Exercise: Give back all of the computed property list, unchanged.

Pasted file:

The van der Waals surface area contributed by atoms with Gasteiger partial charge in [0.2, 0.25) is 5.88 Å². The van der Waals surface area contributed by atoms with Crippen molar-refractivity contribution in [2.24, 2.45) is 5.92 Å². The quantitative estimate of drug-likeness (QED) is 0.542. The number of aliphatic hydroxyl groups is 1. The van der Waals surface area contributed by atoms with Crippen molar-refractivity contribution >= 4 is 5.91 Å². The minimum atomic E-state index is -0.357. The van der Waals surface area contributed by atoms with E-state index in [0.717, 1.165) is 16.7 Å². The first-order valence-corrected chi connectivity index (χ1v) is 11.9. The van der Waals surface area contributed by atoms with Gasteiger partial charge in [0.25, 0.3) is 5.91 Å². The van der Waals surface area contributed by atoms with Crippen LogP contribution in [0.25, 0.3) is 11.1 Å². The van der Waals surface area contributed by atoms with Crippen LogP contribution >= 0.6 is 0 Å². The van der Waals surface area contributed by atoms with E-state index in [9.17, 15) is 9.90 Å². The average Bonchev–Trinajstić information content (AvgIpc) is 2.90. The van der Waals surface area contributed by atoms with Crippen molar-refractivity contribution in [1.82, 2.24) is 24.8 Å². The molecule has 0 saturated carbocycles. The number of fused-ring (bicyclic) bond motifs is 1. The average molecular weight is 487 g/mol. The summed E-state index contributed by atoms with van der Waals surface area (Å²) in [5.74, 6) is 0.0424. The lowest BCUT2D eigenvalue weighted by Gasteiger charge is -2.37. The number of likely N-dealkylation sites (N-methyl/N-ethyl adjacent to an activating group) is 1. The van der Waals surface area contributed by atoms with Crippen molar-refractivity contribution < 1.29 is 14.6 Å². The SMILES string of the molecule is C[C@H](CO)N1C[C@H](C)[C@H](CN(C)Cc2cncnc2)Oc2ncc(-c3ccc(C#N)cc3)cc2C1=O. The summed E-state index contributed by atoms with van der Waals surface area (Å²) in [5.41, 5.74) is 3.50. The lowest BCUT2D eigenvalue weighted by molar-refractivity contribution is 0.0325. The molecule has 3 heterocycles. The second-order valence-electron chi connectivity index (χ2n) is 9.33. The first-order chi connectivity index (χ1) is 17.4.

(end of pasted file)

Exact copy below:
The van der Waals surface area contributed by atoms with Gasteiger partial charge in [0.2, 0.25) is 5.88 Å². The van der Waals surface area contributed by atoms with Crippen molar-refractivity contribution in [2.24, 2.45) is 5.92 Å². The quantitative estimate of drug-likeness (QED) is 0.542. The number of aliphatic hydroxyl groups is 1. The van der Waals surface area contributed by atoms with Crippen molar-refractivity contribution >= 4 is 5.91 Å². The minimum atomic E-state index is -0.357. The van der Waals surface area contributed by atoms with E-state index in [0.717, 1.165) is 16.7 Å². The first-order valence-corrected chi connectivity index (χ1v) is 11.9. The van der Waals surface area contributed by atoms with Gasteiger partial charge in [0.25, 0.3) is 5.91 Å². The van der Waals surface area contributed by atoms with Crippen LogP contribution in [0.25, 0.3) is 11.1 Å². The van der Waals surface area contributed by atoms with Crippen LogP contribution >= 0.6 is 0 Å². The van der Waals surface area contributed by atoms with E-state index in [9.17, 15) is 9.90 Å². The average Bonchev–Trinajstić information content (AvgIpc) is 2.90. The van der Waals surface area contributed by atoms with Crippen molar-refractivity contribution in [1.82, 2.24) is 24.8 Å². The molecule has 0 saturated carbocycles. The number of fused-ring (bicyclic) bond motifs is 1. The average molecular weight is 487 g/mol. The summed E-state index contributed by atoms with van der Waals surface area (Å²) in [5.74, 6) is 0.0424. The lowest BCUT2D eigenvalue weighted by Gasteiger charge is -2.37. The number of likely N-dealkylation sites (N-methyl/N-ethyl adjacent to an activating group) is 1. The van der Waals surface area contributed by atoms with Crippen molar-refractivity contribution < 1.29 is 14.6 Å². The SMILES string of the molecule is C[C@H](CO)N1C[C@H](C)[C@H](CN(C)Cc2cncnc2)Oc2ncc(-c3ccc(C#N)cc3)cc2C1=O. The summed E-state index contributed by atoms with van der Waals surface area (Å²) in [5.41, 5.74) is 3.50. The lowest BCUT2D eigenvalue weighted by molar-refractivity contribution is 0.0325. The molecule has 3 heterocycles. The second-order valence-electron chi connectivity index (χ2n) is 9.33. The first-order chi connectivity index (χ1) is 17.4.